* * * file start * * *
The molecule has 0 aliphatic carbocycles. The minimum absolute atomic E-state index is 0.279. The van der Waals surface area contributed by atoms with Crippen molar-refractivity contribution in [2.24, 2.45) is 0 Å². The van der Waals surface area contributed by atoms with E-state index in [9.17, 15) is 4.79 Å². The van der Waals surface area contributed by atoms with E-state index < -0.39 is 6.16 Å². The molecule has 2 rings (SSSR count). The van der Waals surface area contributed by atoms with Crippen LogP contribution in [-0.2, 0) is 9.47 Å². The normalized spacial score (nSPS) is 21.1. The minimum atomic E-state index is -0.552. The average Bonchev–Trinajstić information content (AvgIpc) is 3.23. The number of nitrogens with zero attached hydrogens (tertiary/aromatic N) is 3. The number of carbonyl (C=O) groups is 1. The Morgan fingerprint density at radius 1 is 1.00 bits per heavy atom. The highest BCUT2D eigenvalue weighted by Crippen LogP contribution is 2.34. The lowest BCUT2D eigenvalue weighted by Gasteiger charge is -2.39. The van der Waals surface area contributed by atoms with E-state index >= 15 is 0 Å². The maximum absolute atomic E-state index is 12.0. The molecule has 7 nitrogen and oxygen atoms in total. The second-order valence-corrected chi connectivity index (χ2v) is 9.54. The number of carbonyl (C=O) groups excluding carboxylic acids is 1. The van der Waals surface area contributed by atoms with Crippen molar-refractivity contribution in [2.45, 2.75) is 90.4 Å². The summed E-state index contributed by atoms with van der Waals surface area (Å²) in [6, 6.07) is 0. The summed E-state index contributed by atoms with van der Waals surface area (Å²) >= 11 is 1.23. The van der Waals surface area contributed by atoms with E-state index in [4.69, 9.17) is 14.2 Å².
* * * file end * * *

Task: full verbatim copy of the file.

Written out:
The molecule has 0 aliphatic carbocycles. The minimum absolute atomic E-state index is 0.279. The van der Waals surface area contributed by atoms with Crippen molar-refractivity contribution in [2.24, 2.45) is 0 Å². The van der Waals surface area contributed by atoms with E-state index in [9.17, 15) is 4.79 Å². The van der Waals surface area contributed by atoms with E-state index < -0.39 is 6.16 Å². The molecule has 2 rings (SSSR count). The van der Waals surface area contributed by atoms with Crippen LogP contribution in [-0.2, 0) is 9.47 Å². The normalized spacial score (nSPS) is 21.1. The minimum atomic E-state index is -0.552. The average Bonchev–Trinajstić information content (AvgIpc) is 3.23. The number of nitrogens with zero attached hydrogens (tertiary/aromatic N) is 3. The number of carbonyl (C=O) groups is 1. The Morgan fingerprint density at radius 1 is 1.00 bits per heavy atom. The highest BCUT2D eigenvalue weighted by Crippen LogP contribution is 2.34. The lowest BCUT2D eigenvalue weighted by Gasteiger charge is -2.39. The van der Waals surface area contributed by atoms with E-state index >= 15 is 0 Å². The maximum absolute atomic E-state index is 12.0. The molecule has 7 nitrogen and oxygen atoms in total. The second-order valence-corrected chi connectivity index (χ2v) is 9.54. The number of carbonyl (C=O) groups excluding carboxylic acids is 1. The van der Waals surface area contributed by atoms with Crippen molar-refractivity contribution in [2.45, 2.75) is 90.4 Å². The summed E-state index contributed by atoms with van der Waals surface area (Å²) in [6, 6.07) is 0. The summed E-state index contributed by atoms with van der Waals surface area (Å²) >= 11 is 1.23. The van der Waals surface area contributed by atoms with E-state index in [4.69, 9.17) is 14.2 Å².